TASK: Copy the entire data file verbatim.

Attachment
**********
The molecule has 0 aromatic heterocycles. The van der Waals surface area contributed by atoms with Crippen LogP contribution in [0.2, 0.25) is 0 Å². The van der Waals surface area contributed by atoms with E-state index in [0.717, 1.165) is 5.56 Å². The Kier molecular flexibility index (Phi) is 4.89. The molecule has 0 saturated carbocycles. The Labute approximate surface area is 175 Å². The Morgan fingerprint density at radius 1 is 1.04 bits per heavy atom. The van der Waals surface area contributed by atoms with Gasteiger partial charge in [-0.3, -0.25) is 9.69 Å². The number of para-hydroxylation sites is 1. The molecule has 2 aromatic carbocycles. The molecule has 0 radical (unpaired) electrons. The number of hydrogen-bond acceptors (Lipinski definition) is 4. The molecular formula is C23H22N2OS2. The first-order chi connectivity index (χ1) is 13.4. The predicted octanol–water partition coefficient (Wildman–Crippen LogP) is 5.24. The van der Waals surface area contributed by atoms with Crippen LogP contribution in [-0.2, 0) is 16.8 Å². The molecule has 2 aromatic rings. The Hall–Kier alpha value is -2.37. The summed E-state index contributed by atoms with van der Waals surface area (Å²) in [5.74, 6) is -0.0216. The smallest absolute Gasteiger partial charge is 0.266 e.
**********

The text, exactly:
The molecule has 0 aromatic heterocycles. The van der Waals surface area contributed by atoms with Crippen LogP contribution in [0.2, 0.25) is 0 Å². The van der Waals surface area contributed by atoms with E-state index in [0.717, 1.165) is 5.56 Å². The Kier molecular flexibility index (Phi) is 4.89. The molecule has 0 saturated carbocycles. The Labute approximate surface area is 175 Å². The Morgan fingerprint density at radius 1 is 1.04 bits per heavy atom. The van der Waals surface area contributed by atoms with Gasteiger partial charge in [-0.3, -0.25) is 9.69 Å². The number of para-hydroxylation sites is 1. The molecule has 2 aromatic carbocycles. The molecule has 0 radical (unpaired) electrons. The number of hydrogen-bond acceptors (Lipinski definition) is 4. The molecular formula is C23H22N2OS2. The first-order chi connectivity index (χ1) is 13.4. The predicted octanol–water partition coefficient (Wildman–Crippen LogP) is 5.24. The van der Waals surface area contributed by atoms with Crippen LogP contribution in [-0.2, 0) is 16.8 Å². The molecule has 2 aromatic rings. The Hall–Kier alpha value is -2.37. The summed E-state index contributed by atoms with van der Waals surface area (Å²) in [5.74, 6) is -0.0216. The smallest absolute Gasteiger partial charge is 0.266 e.